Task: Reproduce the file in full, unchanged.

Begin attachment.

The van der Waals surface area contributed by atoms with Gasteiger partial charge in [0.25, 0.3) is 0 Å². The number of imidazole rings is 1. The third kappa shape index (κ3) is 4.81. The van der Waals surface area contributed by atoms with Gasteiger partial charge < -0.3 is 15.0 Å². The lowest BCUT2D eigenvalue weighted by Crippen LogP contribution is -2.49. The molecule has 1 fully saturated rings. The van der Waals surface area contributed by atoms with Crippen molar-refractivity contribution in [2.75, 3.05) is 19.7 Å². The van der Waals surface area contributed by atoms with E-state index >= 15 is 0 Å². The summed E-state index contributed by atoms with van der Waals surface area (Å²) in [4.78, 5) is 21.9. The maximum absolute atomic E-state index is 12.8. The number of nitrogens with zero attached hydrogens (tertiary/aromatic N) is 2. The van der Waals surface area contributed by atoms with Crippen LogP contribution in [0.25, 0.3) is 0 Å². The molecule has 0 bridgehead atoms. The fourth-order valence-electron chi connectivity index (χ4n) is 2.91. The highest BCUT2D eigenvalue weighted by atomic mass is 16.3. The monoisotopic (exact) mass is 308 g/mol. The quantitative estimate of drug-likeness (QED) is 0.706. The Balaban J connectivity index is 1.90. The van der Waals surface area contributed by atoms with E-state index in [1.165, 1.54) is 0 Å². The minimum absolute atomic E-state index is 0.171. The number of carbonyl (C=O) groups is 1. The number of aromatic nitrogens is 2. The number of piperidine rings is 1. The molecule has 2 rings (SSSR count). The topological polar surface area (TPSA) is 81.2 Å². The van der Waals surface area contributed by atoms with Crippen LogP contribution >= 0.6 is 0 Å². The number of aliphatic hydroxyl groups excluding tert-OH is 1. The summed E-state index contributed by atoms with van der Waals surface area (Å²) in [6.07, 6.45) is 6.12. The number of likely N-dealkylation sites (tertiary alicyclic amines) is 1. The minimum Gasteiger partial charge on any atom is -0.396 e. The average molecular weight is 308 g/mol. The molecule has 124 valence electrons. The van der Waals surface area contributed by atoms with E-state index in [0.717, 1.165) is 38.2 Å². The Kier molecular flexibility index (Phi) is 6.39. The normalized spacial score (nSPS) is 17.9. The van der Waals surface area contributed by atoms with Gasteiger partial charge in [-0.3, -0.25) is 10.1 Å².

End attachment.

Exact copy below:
The van der Waals surface area contributed by atoms with Gasteiger partial charge in [0.25, 0.3) is 0 Å². The number of imidazole rings is 1. The third kappa shape index (κ3) is 4.81. The van der Waals surface area contributed by atoms with Gasteiger partial charge < -0.3 is 15.0 Å². The lowest BCUT2D eigenvalue weighted by Crippen LogP contribution is -2.49. The molecule has 1 fully saturated rings. The van der Waals surface area contributed by atoms with Crippen molar-refractivity contribution in [2.75, 3.05) is 19.7 Å². The van der Waals surface area contributed by atoms with E-state index >= 15 is 0 Å². The summed E-state index contributed by atoms with van der Waals surface area (Å²) in [4.78, 5) is 21.9. The maximum absolute atomic E-state index is 12.8. The number of nitrogens with zero attached hydrogens (tertiary/aromatic N) is 2. The van der Waals surface area contributed by atoms with Crippen LogP contribution in [0.25, 0.3) is 0 Å². The molecule has 0 bridgehead atoms. The fourth-order valence-electron chi connectivity index (χ4n) is 2.91. The highest BCUT2D eigenvalue weighted by atomic mass is 16.3. The monoisotopic (exact) mass is 308 g/mol. The quantitative estimate of drug-likeness (QED) is 0.706. The Balaban J connectivity index is 1.90. The van der Waals surface area contributed by atoms with E-state index in [1.165, 1.54) is 0 Å². The minimum absolute atomic E-state index is 0.171. The number of carbonyl (C=O) groups is 1. The number of aromatic nitrogens is 2. The number of piperidine rings is 1. The molecule has 2 rings (SSSR count). The topological polar surface area (TPSA) is 81.2 Å². The van der Waals surface area contributed by atoms with Crippen LogP contribution >= 0.6 is 0 Å². The number of aliphatic hydroxyl groups excluding tert-OH is 1. The summed E-state index contributed by atoms with van der Waals surface area (Å²) in [6.07, 6.45) is 6.12. The number of likely N-dealkylation sites (tertiary alicyclic amines) is 1. The minimum Gasteiger partial charge on any atom is -0.396 e. The average molecular weight is 308 g/mol. The molecule has 124 valence electrons. The van der Waals surface area contributed by atoms with E-state index in [0.717, 1.165) is 38.2 Å². The Kier molecular flexibility index (Phi) is 6.39. The normalized spacial score (nSPS) is 17.9. The van der Waals surface area contributed by atoms with Gasteiger partial charge in [-0.3, -0.25) is 10.1 Å².